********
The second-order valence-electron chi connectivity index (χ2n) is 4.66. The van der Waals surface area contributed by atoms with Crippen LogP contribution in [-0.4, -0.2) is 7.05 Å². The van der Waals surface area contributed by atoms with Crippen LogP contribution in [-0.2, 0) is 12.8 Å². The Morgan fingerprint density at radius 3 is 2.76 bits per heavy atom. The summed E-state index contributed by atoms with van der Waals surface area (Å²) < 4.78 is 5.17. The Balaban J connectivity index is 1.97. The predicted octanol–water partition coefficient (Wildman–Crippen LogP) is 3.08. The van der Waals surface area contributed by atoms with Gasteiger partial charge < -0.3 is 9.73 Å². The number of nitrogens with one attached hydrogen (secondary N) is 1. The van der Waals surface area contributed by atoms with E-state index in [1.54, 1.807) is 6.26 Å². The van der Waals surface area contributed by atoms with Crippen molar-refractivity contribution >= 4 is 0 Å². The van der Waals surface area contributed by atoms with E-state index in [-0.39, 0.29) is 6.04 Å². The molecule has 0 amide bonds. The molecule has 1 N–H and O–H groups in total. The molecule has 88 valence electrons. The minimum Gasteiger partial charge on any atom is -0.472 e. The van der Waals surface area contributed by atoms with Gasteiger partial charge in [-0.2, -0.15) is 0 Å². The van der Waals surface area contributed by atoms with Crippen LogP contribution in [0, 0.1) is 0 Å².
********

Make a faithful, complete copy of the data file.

The second-order valence-electron chi connectivity index (χ2n) is 4.66. The van der Waals surface area contributed by atoms with Crippen LogP contribution in [-0.4, -0.2) is 7.05 Å². The van der Waals surface area contributed by atoms with Crippen LogP contribution in [-0.2, 0) is 12.8 Å². The Morgan fingerprint density at radius 3 is 2.76 bits per heavy atom. The summed E-state index contributed by atoms with van der Waals surface area (Å²) < 4.78 is 5.17. The Balaban J connectivity index is 1.97. The predicted octanol–water partition coefficient (Wildman–Crippen LogP) is 3.08. The van der Waals surface area contributed by atoms with Gasteiger partial charge < -0.3 is 9.73 Å². The number of nitrogens with one attached hydrogen (secondary N) is 1. The van der Waals surface area contributed by atoms with E-state index in [1.54, 1.807) is 6.26 Å². The van der Waals surface area contributed by atoms with Crippen molar-refractivity contribution >= 4 is 0 Å². The van der Waals surface area contributed by atoms with E-state index in [-0.39, 0.29) is 6.04 Å². The molecule has 0 amide bonds. The molecule has 1 N–H and O–H groups in total. The molecule has 88 valence electrons. The minimum Gasteiger partial charge on any atom is -0.472 e. The van der Waals surface area contributed by atoms with Gasteiger partial charge in [-0.2, -0.15) is 0 Å². The van der Waals surface area contributed by atoms with Crippen LogP contribution in [0, 0.1) is 0 Å².